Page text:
Interpretation of ZINB regression model output

Navrongo

IPTi reduced malaria incidence (IRR 0.87 (95% CI: 0.78, 0.97); p = 0.01), but was not associated with odds of never experiencing malaria, although the CI for the OR was wide (OR 1.16 (0.46, 2.89); p = 0.755) (Table 3). Residence in the lowland or irrigated rural areas was associated with an increased incidence of malaria compared to the urban area (IRR 1.27 (1.08, 1.51), p = 0.005 and 1.27 (1.05, 1.54), p = 0.016, respectively). A similar point estimate was obtained for residence in the rocky highland rural area, although the CI overlapped unity (IRR 1.22 (0.95, 1.58), p = 0.123). Residence in the lowland rural and irrigated rural area also reduced the odds of never experiencing malaria by 24 months of age (OR 0.04 (0, 0.97), p = 0.048 and 0.08 (0.01, 0.85), p = 0.036, respectively). Malaria incidence was similar by season of birth, except for children born late in the dry season (Mar-May), who experienced a lower incidence of malaria (IRR 0.86 (0.77, 0.97), p = 0.015, compared to children born in the late wet season. Gender was not strongly associated with either incidence rate of malaria or the odds of remaining free of malaria.
Table 3

Zero-inflated negative binomial regression output for the Navrongo cohort

Negative binomial component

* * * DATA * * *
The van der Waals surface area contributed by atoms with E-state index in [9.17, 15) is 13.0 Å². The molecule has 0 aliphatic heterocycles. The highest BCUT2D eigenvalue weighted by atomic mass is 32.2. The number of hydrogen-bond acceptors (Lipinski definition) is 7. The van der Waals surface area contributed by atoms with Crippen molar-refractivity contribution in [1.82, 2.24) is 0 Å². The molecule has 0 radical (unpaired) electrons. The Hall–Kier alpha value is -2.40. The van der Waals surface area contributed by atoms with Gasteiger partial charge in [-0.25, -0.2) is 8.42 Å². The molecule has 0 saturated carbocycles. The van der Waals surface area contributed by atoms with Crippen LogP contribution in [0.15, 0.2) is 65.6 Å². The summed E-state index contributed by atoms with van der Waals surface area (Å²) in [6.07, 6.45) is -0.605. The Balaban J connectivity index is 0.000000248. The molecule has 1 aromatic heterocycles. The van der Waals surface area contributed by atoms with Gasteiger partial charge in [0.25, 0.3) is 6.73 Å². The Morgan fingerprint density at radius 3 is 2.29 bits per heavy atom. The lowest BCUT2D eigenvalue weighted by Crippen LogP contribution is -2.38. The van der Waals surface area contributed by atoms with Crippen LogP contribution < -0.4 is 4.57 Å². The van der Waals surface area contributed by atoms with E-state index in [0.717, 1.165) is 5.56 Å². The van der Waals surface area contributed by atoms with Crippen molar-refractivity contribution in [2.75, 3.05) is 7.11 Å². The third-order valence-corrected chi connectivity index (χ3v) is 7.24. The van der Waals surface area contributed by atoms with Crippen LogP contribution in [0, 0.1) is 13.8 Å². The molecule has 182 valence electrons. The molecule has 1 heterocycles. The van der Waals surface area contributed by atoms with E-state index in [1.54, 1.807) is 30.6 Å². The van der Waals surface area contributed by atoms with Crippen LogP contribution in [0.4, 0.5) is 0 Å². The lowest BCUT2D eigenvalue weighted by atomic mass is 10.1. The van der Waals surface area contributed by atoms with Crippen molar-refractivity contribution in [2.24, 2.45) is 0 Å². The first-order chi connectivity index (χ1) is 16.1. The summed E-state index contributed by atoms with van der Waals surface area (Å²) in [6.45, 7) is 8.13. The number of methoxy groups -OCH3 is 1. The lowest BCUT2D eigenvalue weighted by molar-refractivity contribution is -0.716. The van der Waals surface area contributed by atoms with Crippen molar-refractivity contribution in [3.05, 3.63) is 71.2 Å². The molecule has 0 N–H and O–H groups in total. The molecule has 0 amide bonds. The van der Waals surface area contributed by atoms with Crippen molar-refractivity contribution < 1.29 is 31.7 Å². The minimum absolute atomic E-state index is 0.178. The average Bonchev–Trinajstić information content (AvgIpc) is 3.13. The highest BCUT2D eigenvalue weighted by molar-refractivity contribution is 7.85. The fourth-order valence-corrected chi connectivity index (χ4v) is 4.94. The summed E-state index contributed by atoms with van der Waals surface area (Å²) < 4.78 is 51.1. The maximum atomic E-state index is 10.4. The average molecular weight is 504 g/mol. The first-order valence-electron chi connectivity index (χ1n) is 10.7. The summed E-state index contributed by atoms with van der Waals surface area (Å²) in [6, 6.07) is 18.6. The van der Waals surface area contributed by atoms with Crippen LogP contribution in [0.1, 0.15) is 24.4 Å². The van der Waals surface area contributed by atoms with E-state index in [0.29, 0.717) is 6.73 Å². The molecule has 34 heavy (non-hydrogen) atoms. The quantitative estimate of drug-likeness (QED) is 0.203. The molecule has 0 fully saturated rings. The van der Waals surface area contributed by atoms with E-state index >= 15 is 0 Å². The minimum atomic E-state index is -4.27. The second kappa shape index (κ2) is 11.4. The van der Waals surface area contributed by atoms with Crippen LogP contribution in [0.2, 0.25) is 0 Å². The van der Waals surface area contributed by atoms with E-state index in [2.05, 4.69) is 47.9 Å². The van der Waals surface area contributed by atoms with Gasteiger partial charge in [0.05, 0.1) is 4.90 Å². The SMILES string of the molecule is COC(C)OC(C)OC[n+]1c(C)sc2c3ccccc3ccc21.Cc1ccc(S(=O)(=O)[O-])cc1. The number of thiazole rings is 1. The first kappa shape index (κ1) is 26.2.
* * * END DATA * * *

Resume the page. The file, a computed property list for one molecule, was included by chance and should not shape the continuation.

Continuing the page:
Logistic component

Incidence rate ratios (IRR)

Odds ratio (OR) for not having malaria

 

IRR (95% CI)

P

 

OR (95% CI)

p

IPTi

0.87 (0.78, 0.97)

0.01

IPTi

1.16 (0.46, 2.89)

0.755

Zone of residence

  

Zone of residence

  

urban

-

 

urban

-

 

rocky highland

1.22 (0.95, 1.58)

0.123

rocky highland

0.22 (0.02, 2.85)

0.247

lowland rural

1.27 (1.08, 1.51)

0.005

lowland rural

0.04 (0, 0.97)

0.048

irrigated rural

1.27 (1.05, 1.54)

0.016

irrigated rural

0.08 (0.01, 0.85)

0.036

Season of birth

  

-

  

late wet

-

    

early dry

0.99 (0.88, 1.10)

0.8

   

late dry

0.86 (0.77, 0.97)

0.015

   

early wet

0.94 (0.84, 1.06)

0.305

   

Sex (female vs male)

0.96 (0.90, 1.04)

0.335

-

  

Table shows output from the zero-inflated negative binomial regression model. Incidence rate ratios are from the count component and odds ratios are from the logistic component.

CI = confidence interval; IPTi = intermittent preventive treatment in infants.

Kintampo